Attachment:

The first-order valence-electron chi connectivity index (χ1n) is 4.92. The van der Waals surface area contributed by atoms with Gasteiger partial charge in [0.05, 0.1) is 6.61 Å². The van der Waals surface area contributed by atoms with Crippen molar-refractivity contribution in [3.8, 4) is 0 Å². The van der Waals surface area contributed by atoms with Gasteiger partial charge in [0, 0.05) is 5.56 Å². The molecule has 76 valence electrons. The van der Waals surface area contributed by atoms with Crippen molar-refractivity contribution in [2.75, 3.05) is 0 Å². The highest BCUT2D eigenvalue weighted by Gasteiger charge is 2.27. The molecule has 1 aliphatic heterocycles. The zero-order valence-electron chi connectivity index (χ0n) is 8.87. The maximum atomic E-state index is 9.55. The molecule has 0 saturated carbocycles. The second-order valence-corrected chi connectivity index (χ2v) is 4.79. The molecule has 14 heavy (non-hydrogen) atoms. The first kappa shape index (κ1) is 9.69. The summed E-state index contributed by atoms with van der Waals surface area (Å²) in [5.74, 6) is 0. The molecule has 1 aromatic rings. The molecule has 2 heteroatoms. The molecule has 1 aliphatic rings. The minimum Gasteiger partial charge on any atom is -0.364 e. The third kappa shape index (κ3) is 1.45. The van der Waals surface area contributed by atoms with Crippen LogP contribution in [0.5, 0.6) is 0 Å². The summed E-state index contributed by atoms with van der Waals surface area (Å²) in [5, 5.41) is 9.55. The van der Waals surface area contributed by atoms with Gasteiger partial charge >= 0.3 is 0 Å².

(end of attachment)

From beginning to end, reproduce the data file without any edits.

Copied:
The first-order valence-electron chi connectivity index (χ1n) is 4.92. The van der Waals surface area contributed by atoms with Gasteiger partial charge in [0.05, 0.1) is 6.61 Å². The van der Waals surface area contributed by atoms with Crippen molar-refractivity contribution in [3.8, 4) is 0 Å². The van der Waals surface area contributed by atoms with Gasteiger partial charge in [0, 0.05) is 5.56 Å². The molecule has 76 valence electrons. The van der Waals surface area contributed by atoms with Crippen molar-refractivity contribution in [2.75, 3.05) is 0 Å². The highest BCUT2D eigenvalue weighted by Gasteiger charge is 2.27. The molecule has 1 aliphatic heterocycles. The zero-order valence-electron chi connectivity index (χ0n) is 8.87. The maximum atomic E-state index is 9.55. The molecule has 0 saturated carbocycles. The second-order valence-corrected chi connectivity index (χ2v) is 4.79. The molecule has 14 heavy (non-hydrogen) atoms. The first kappa shape index (κ1) is 9.69. The summed E-state index contributed by atoms with van der Waals surface area (Å²) in [5.74, 6) is 0. The molecule has 1 aromatic rings. The molecule has 2 heteroatoms. The molecule has 1 aliphatic rings. The minimum Gasteiger partial charge on any atom is -0.364 e. The third kappa shape index (κ3) is 1.45. The van der Waals surface area contributed by atoms with Crippen LogP contribution in [0.5, 0.6) is 0 Å². The summed E-state index contributed by atoms with van der Waals surface area (Å²) in [5, 5.41) is 9.55. The van der Waals surface area contributed by atoms with Gasteiger partial charge >= 0.3 is 0 Å².